Ohio-class SSGN-726 Tactical Trident
The Ohio-class cruise missile submarines made headlines when three of America's largest submarines surfaced in Asia-Pacific ports in a US Seventh Fleet show of force. The appearance on 28 June 2010 of the USS Michigan in Pusan, South Korea, the USS Ohio in Subic Bay, in the Philippines, and the USS Florida in the strategic Indian Ocean outpost of Diego Garcia.
The Ohio class cruise missile submarine (SSGN) program entailed the refueling and conversion of the four SSBNs to dedicated cruise missile launch submarines to support the Land-Attack/Strike mission. Each new Multiple All-Up-Round (AUR) Canister (MAC) launchers contain seven Tomahawk land-attack missiles (TLAMs) and fit within the existing Submarine Launched Ballistic Missile (SLBM) vertical launch tubes. Each SSGN accommodates up to 22 MACs, for a total of 154 TLAMs.
The SSGN also supports Special Operations Forces (SOF) missions. Two of the large vertical launch tubes were converted to SOF lockout chambers and the ship will feature dedicated accommodations for SOF personnel and their equipment. The SSGN is capable of hosting the Advanced SEAL Delivery System (ASDS) and Dry Deck Shelter on its upper deck. In the future, the extensive payload capacity of the SSGN may be used to support other offboard systems, including large unmanned and autonomous underwater vehicles, as well as alternate weapons systems.
From essentially a “lone wolf” the submarine has become a node within network-centric warfare, the purveyor of “undersea dominance,” and an essential element of Sea Power 21. James H. Patton urged disbelievers might review the capabilities tested and demonstrated in exercise GIANT SHADOW of early 2003, where an operational SSBN, USS Florida (SSBN 728), simulating an SSGN on counterterrorist and counter–weapons of mass destruction (WMD) operations, launched a large autonomous undersea vehicle (AUV) to plot a minefield, landed and supported special operation forces, exploited ISR froma small unmanned aerial vehicle (UAV), analyzed soil samples returned by SOF on the AUV, and launched two Tomahawk missiles to simulate the destruction of a terrorist WMD facility. An additional exercise, SILENT HAMMER, more fully developed and demonstrated SSGN potential by employing USS Georgia (SSBN 729).
At an investment of about $400M/ship (not including replacement cores) the Navy acquired a modified Ohio-class submarines capable of carrying 154 Tomahawk missiles as well as Special Forces. SSGNs could operate in otherwise denied areas to provide unique capabilities that would enable other U.S. forces. These capabilities include cruise missiles that can be launched at rapid rates, 66 Special Operations Forces (SOF) personnel, a swimmer lock out shelter, and an Advanced SEAL Delivery System (ASDS). This submarine also retains the multi-mission capability found in SSNs and provide large volumes for future payloads and mission adaptation. These features provide a transformational degree of firepower in a survivable and virtually undetectable platform that can remain on station continuously.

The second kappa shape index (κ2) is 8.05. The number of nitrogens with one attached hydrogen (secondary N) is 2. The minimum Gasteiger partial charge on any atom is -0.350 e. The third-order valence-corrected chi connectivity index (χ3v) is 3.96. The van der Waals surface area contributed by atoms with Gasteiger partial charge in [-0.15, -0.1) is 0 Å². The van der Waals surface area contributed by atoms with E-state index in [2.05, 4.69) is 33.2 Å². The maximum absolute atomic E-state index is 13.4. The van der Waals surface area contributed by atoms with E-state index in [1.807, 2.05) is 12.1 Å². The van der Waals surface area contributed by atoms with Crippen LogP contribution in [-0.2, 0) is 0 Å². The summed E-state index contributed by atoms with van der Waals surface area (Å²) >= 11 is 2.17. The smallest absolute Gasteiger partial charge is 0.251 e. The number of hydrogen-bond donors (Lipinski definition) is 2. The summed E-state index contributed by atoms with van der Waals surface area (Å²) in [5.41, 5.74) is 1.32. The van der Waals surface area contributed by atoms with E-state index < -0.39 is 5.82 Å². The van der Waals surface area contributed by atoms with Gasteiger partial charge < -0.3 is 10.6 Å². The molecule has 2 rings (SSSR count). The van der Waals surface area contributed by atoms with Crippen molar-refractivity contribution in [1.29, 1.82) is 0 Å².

Trident SSGN also provides the CINCs and Battle Group commander a large SOF contingent (4 platoons or 66 SEALs) capable of carrying out a sustained and continuous level of effort of Special Forces missions. Each boat could carry up to 66 SEALs or other commandos, and a minisub currently under development would be affixed to the bow. However, there are not many missions in which such a large force of SEALs would play a significant role.
The Department of Defense and the Navy believe that the SSGN conversion is an example of Military Transformation. Secretary of Defense Rumsfeld illustrates one facet of his efforts to transform America's Armed Forces to include a reexamination of how the US uses the resources it currently has available. The US took an existing platform and remolding it to perform an entirely new mission - one never envisioned by its designers. And by current standards, creating this new capability was relatively easy, inexpensive, and quick.
This new capability adds to the utility and flexibility of the assets the US can deploy. What often is missed in discussions about how the SSGN is deployed is the SSGN benefit to its fellow combatants. Specifically, how an SSGN can support battle group surface ships that are geographically constrained, due to the requirement of maintaining a prescribed number of TLAMs within a given area of operation. Consider that when an SSGN arrives on station, carrying at least 154 missiles, those surface assets would be less restricted in their distribution across the battlespace, offering them the ability to perform other missions.